As early as 2007, Sony does a post mortem for the PS3 and looks ahead at the new generation. At that point, the hardware team has a strong preference for a new Cell successor. When Cerny suggests de x86-architecture the reply is: “That’s unusable in a console!” How can consoles compete with PC’s that continously grow stronger when both use the same architecture? PowerPC-cpu’s, like the Cell, are the better option. Harder to develop for, but ultimately more powerful.
Cerny is not convinced. He studies the thirty year history of the x86. During his vacation. Out of passion for the subject. That sparks an idea. Cerny rechecks his resume. He is American, but fluent in Japanese, he has been a producer, game designer (Ratchet & Clank) and an engine programmer. He was already involved in the development of the PlayStation 2 and 3. Mark Cerny realises that who other than Mark Cerny is the best qualified person to develop the PlayStation 4.
He suggests this idea to Yoshida, who likes it. And when Ken Katuragi also concurs, Cerny is indeed the new Lead System Architect for the PlayStation 4. This means that he has to let go of his position at Sony Worldwide Studios. That, however, is not a problem, since Cerny is not a real employee. He’s a freelance consultant working for Sony through his own company Cerny Games. And he still is. So in fact, Sony’s new console has not been designed by a Sony employee.
Cerny throws himself on his new task an visits dozens of studios and sends out questionnaires to anyone who even remotely considers to develop a game for a Sony console. The most important feedback he gets is surprising:
- Unified Memory
- A CPU-count of 4 or 8
- Invest in a powerful GPU
- “Not too exotic”
This partially reads like the anti-PS3. Based on this Cerny settles on his design motto, borrowed from Nolan Bushnell: Easy to Learn, Hard to Master.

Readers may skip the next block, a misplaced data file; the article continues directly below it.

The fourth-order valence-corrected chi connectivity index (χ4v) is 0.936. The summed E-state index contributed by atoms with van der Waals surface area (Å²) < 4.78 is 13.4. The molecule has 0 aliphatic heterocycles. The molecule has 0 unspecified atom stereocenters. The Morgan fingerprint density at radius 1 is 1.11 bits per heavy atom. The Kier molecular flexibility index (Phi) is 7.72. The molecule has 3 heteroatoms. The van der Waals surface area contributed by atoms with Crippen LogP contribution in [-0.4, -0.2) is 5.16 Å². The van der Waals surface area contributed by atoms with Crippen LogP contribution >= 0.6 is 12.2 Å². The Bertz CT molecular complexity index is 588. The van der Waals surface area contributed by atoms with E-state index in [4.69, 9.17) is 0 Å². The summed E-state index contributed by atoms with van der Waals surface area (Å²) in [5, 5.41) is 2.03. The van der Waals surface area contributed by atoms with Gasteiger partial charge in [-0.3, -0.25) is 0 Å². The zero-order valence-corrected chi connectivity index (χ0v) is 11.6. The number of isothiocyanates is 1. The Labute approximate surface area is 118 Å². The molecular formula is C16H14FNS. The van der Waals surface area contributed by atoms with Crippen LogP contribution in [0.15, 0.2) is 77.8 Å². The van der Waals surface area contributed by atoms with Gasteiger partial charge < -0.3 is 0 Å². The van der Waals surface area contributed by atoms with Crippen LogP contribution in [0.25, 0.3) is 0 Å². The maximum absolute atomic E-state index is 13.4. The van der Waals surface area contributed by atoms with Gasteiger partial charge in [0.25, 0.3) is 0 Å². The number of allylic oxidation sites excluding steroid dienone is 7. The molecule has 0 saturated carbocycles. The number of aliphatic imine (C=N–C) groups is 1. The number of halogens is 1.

Easy to Learn is according to Cerny an absolute must to decrease the Time to Triangle for PlayStation 4. That is the mindset that prevents the comeback of the Cell-processor. This is the reason why Sony ultimately choose the x86-architectuur.
But that’s not all. Also in the rest of the structure, like the memory bandwith, Easy to Learn prevails. Through a technical story, Cerny explains why they sacrificed a lot of raw speed.
The final design of the PS4 has GDDR5 chips and a 256 bit bus. The bandwidth is 176 Gigabyte/second. A lot. Sony also considered another option that would result in an impressive bandwidth of 1088 Gb/s. That option consisted of a 128 bit bus that in principle only would generate 88 Gb/s, but the implementation of small eDram would add a whopping 1000 Gb/s.
Using eDram, however, is quite complicated. I would take developers months to optimize their engines so that they would be able to actually utilise that speed. The opposite of Easy to Learn and therefore Cerny cancelled the eDram.
The Hard to Master part is translated by Cerny into a rich feature set. The PS4 is jam packed with advanced options that do take some time to be mastered. This results in a console that developers can start working with in short term, but that also offers opportunities to explore in the long run. Indeed Easy to Learn, Hard to Master.
And the Time to Triangle for the Ps4? According to Cerny only 1-2 months. Mission accomplished.